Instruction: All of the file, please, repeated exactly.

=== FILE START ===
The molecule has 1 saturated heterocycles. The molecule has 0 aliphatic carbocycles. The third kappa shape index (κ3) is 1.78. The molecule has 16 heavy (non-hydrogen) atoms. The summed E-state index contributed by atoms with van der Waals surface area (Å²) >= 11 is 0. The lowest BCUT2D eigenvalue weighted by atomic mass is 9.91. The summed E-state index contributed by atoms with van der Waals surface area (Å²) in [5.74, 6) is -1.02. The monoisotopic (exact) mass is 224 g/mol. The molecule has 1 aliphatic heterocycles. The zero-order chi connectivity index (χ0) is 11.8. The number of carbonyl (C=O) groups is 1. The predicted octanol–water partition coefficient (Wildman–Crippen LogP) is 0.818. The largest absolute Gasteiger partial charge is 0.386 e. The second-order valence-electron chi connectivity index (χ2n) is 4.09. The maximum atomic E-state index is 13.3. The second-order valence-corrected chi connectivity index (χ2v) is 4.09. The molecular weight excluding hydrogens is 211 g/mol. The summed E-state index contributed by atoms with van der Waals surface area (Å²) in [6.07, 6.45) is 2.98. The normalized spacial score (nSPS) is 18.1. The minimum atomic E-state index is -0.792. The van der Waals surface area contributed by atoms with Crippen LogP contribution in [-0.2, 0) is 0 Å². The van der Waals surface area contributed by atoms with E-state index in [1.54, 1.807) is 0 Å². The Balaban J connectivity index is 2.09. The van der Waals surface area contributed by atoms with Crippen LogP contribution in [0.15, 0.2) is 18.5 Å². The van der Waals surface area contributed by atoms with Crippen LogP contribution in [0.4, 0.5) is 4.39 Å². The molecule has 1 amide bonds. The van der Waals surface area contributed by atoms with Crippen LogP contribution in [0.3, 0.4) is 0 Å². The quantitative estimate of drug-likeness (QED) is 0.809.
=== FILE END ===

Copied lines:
The molecule has 1 saturated heterocycles. The molecule has 0 aliphatic carbocycles. The third kappa shape index (κ3) is 1.78. The molecule has 16 heavy (non-hydrogen) atoms. The summed E-state index contributed by atoms with van der Waals surface area (Å²) >= 11 is 0. The lowest BCUT2D eigenvalue weighted by atomic mass is 9.91. The summed E-state index contributed by atoms with van der Waals surface area (Å²) in [5.74, 6) is -1.02. The monoisotopic (exact) mass is 224 g/mol. The molecule has 1 aliphatic heterocycles. The zero-order chi connectivity index (χ0) is 11.8. The number of carbonyl (C=O) groups is 1. The predicted octanol–water partition coefficient (Wildman–Crippen LogP) is 0.818. The largest absolute Gasteiger partial charge is 0.386 e. The second-order valence-electron chi connectivity index (χ2n) is 4.09. The maximum atomic E-state index is 13.3. The second-order valence-corrected chi connectivity index (χ2v) is 4.09. The molecular weight excluding hydrogens is 211 g/mol. The summed E-state index contributed by atoms with van der Waals surface area (Å²) in [6.07, 6.45) is 2.98. The normalized spacial score (nSPS) is 18.1. The minimum atomic E-state index is -0.792. The van der Waals surface area contributed by atoms with Crippen LogP contribution in [-0.2, 0) is 0 Å². The van der Waals surface area contributed by atoms with E-state index in [1.54, 1.807) is 0 Å². The Balaban J connectivity index is 2.09. The van der Waals surface area contributed by atoms with Crippen LogP contribution in [0.15, 0.2) is 18.5 Å². The van der Waals surface area contributed by atoms with Crippen LogP contribution in [0.4, 0.5) is 4.39 Å². The molecule has 1 amide bonds. The van der Waals surface area contributed by atoms with Crippen LogP contribution in [0.3, 0.4) is 0 Å². The quantitative estimate of drug-likeness (QED) is 0.809.